Everyone Thinks Sean Spicer Tweeted His Password
Sean Spicer, Donald Trump's press secretary, is not having a good first week at his new job.
It all started over the weekend, when he went on a ridiculous tirade claiming Trump's inauguration crowd was massive, although it clearly was not.
Then at the beginning of the week, Spicer went on a ridiculous tirade complaining the media was being mean by stating facts, and it was, like, really not cool!
As the public heard more from Spicer, we became more interested in him. And thus, we found out about his five-year feud with Dippin' Dots.
Then it was reported Trump shamed Spicer for poor clothing taste and made him change his suits.
On Thursday, which is the sixth full day of the presidency (although Spicer will tell you it's Day Four), Spicer seemed to cause even more problems for himself thanks to Twitter.
And, no, it's not because of something that Trump tweeted. For once.
On Thursday morning, Spicer tweeted out a jumble of letters and numbers.
This could very easily be explained as a butt tweet or a mistake or whatever.
But many clever tweeters saw something more significant in that keyboard smash of eight characters with both numbers and letters.
Those eight characters -- n9y25ah7 -- could easily be a password. We've all made mistakes before, so it's not hard to imagine Spicer thought he was typing his password to log in to Twitter, but instead submitted it as a tweet.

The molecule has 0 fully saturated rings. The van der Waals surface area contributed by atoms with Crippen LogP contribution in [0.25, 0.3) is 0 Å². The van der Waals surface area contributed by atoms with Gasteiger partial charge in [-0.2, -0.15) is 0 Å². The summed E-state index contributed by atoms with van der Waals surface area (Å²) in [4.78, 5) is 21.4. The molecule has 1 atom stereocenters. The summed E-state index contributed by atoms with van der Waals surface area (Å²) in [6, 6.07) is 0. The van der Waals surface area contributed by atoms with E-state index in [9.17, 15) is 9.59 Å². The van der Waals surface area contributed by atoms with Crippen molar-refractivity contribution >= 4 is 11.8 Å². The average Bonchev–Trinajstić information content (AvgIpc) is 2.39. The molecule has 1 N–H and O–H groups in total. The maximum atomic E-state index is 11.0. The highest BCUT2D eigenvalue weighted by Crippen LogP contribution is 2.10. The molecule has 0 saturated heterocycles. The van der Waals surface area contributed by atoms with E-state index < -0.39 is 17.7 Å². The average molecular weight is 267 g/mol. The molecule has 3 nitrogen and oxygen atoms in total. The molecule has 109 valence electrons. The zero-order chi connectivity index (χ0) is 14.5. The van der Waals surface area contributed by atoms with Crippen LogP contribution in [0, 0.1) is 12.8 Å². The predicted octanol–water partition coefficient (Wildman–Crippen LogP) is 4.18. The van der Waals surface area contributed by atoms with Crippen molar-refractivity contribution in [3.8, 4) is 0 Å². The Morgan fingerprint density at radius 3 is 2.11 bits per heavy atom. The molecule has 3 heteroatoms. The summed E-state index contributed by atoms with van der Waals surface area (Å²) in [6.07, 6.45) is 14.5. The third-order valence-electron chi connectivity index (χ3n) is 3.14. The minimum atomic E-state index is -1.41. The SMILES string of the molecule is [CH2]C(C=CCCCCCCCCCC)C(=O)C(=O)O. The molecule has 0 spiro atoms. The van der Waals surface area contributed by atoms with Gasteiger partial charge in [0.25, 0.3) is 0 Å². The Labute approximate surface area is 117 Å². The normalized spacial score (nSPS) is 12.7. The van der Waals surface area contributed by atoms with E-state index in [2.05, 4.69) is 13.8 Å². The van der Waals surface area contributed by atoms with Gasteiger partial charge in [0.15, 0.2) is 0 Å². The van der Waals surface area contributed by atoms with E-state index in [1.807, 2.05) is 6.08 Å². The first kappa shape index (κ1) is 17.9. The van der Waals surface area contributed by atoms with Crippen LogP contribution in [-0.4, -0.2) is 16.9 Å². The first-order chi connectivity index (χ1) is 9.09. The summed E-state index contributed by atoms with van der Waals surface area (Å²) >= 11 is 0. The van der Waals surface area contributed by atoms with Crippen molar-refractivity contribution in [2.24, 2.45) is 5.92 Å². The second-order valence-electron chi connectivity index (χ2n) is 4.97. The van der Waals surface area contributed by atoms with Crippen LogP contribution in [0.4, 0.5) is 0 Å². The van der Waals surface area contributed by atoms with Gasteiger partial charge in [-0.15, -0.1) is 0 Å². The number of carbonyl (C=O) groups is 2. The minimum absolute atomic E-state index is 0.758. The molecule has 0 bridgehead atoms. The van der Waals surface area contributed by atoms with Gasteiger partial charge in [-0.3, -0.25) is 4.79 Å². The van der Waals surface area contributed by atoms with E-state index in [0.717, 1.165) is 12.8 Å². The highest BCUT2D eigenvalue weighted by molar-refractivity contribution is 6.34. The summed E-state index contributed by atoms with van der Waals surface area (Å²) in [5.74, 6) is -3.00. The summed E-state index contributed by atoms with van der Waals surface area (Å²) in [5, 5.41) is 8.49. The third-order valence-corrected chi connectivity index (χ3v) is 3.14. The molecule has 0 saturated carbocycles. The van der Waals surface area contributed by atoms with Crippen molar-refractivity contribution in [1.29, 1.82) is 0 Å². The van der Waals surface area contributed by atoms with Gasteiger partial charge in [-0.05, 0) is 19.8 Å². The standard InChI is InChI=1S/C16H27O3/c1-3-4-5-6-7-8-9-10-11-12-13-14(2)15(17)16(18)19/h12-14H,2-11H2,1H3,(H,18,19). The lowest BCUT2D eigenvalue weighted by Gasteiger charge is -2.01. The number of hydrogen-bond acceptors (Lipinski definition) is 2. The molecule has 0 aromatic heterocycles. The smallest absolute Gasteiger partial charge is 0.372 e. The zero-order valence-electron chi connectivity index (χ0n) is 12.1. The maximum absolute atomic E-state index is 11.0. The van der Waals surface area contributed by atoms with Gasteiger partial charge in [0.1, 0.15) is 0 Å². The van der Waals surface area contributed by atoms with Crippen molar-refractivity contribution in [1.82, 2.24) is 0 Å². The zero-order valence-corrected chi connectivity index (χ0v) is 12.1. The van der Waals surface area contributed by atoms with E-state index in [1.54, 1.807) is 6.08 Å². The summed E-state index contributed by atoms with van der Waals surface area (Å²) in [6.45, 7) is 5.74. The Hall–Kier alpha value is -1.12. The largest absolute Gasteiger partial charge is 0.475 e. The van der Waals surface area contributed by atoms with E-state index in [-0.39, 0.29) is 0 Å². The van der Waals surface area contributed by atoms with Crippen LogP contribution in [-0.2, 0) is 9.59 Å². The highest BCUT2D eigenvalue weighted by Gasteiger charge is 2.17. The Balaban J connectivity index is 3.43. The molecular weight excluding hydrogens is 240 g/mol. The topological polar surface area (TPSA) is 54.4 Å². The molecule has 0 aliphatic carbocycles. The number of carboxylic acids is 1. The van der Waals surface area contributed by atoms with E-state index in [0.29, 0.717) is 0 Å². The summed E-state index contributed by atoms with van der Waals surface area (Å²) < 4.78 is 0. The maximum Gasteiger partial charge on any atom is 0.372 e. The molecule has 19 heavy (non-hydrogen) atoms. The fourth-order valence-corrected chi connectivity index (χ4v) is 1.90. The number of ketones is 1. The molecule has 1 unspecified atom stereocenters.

For the record, I tried to log in to Spicer's account using that code, and it didn't work. But that was also like 20 minutes after he'd tweeted and by then, perhaps, he'd realized his mistake and changed his password.
If this was, in fact, Spicer's password, it would be an embarrassing mistake for a prime member of the White House staff.
But what would make it more embarrassing? If he'd done it two days in a row.
On Wednesday morning, Spicer also tweeted out eight characters.
This makes it even more suspect that it was, indeed, his password.
If Spicer is accidentally tweeting out his Twitter password, it's a horrific show of how well the Trump administration is keeping up cyber security.
Which is ironic, considering, you know.
Both of these tweets, on Wednesday and Thursday, were quickly deleted.